ASEAN will gain from Maritime Silk Road

China Daily | 作者: Jiang Zhida | 时间: 2015-03-31 | 责编: Li Minjie
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Will China's 21st Century Maritime Silk Road initiative benefit the Association of Southeast Asian Nations' member states? The answer is "yes", because it is a win-win initiative based on equality. By joining the initiative, the developing countries in the region will get funds for improving their infrastructure, deepening investment cooperation, and increasing cultural and personnel exchanges, which are necessary for their economic development.


According to Asian Development Bank's estimates, Asian economies need $8 trillion between 2010 and 2020 to improve their infrastructure in order to ensure sustained economic development. Most of the economies cannot fully self-fund such projects, but China can, through the proposed Silk Road Fund and the Asian Infrastructure Investment Bank.


The 21st Century Maritime Silk Road will facilitate more exchanges on the education, tourism, personnel training and cultural fronts, which, in turn, will enhance understanding between the peoples of different countries and promote inclusive development.


ASEAN member states have the geographical advantage to benefit from China's initiative. ASEAN and China have a long history of economic and cultural exchanges. They already have several effective cooperation mechanisms, including the 10+1 (10 ASEAN members plus China) mechanism. The sound investment environment and political stability that ASEAN economies have will also help them attract more funds and investments from China, making them big beneficiaries of the new Maritime Silk Road.


China's initiative will open a new cooperation road that can respond to the multiple development needs of Asian economies. And owing to its multiple cooperative mechanisms, the 21st Century Maritime Silk Road will be compatible with other regional economic cooperation mechanisms.


The new Maritime Silk Road is open to all, and about 60 countries, developing and developed both, have already welcomed it. Besides, many developing and developed countries have expressed willingness to join the AIIB and the Silk Road Fund.


Some people may be worried that the 21st Century Maritime Silk Road will eventually benefit China alone. But such concerns are baseless, for its success depends on the equal participation of other countries. And it cannot succeed without using the existing mechanisms for cooperation or without being flexible enough to suit the development levels and specific requirements of the participating countries.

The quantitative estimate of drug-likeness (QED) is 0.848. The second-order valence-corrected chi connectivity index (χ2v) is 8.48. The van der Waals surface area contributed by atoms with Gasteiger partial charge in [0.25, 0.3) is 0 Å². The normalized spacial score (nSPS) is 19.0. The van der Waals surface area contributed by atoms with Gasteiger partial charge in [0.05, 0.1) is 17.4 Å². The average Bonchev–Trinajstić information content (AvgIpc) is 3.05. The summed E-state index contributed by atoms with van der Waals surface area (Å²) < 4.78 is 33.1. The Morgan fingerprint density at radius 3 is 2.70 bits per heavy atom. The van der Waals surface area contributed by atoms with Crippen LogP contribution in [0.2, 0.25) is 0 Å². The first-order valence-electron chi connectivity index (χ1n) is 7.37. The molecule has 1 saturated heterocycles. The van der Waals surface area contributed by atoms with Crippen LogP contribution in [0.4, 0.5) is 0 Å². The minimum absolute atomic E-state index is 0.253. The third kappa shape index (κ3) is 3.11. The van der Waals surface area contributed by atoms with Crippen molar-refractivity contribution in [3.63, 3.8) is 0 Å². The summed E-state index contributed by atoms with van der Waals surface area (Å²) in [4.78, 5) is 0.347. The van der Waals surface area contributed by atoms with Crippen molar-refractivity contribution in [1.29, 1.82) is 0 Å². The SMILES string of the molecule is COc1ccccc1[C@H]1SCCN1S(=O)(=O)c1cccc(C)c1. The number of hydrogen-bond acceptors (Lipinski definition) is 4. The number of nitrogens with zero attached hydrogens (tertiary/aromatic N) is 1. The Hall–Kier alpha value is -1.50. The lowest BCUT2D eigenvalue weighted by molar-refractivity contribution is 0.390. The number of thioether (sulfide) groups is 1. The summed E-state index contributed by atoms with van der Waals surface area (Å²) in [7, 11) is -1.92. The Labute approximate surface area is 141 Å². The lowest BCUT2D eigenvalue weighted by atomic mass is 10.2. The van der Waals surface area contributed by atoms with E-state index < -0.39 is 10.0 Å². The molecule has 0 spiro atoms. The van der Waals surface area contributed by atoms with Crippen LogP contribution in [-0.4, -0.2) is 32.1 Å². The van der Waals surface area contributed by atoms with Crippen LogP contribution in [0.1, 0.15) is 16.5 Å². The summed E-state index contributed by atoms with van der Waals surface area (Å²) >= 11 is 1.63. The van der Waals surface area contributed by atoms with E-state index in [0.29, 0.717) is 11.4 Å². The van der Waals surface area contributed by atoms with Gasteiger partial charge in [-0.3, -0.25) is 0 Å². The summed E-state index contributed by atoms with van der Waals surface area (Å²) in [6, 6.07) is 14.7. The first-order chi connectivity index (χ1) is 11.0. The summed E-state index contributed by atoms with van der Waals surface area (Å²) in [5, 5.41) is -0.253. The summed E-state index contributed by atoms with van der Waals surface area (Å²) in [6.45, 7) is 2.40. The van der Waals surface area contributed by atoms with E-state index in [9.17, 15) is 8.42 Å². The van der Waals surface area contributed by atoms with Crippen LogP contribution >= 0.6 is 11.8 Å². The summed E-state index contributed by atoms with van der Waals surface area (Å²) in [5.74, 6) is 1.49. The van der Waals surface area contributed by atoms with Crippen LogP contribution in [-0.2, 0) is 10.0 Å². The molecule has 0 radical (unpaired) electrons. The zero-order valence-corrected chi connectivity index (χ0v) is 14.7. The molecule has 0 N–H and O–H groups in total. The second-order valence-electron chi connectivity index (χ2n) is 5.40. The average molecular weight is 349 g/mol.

The 21st Century Maritime Silk Road is a cultural exchange road that will link many nationalities, ethnic groups, religions and customs, which is important to increase people-to-people exchanges so as to promote greater understanding between the peoples of Asia and consolidate the cultural and social foundations of regional cooperation.


ASEAN can get maximum benefit from China's initiative by becoming part of it as early as possible, for that would give it greater access to the infrastructure development fund. Also, the Southeast Asian bloc should integrate the 21st Century Maritime Silk Road into its "Post-2015 Vision", which is likely to succeed the ASEAN Community's economic and socio-cultural blueprints at the 27th ASEAN Summit in November 2015.


Moreover, cooperation between ASEAN and China can prevent the disputes between Beijing and some ASEAN members from creating obstacles for the 21st Century Maritime Silk Road. This is important especially because the two sides have agreed to use dual tracks to deal with the South China Sea disputes to maintain peace and stability in the region.


Over the past decades, ASEAN has maintained its independence and centrality in East Asia through its multilateral diplomacy and regional frameworks such as the East Asia Summit, Regional Comprehensive Economic Partnership and the ASEAN Regional Forum. Some ASEAN members are worried that the new Maritime Silk Road could compromise ASEAN's centrality in the region. But that will not happen given ASEAN has successfully built a regional economic community and is leading it toward broader East Asian integration.


The author is an associate research fellow at the Center for the Belt and Road Initiatives, China Institute of International Studies.

 Source: China Daily, March 31, 2015.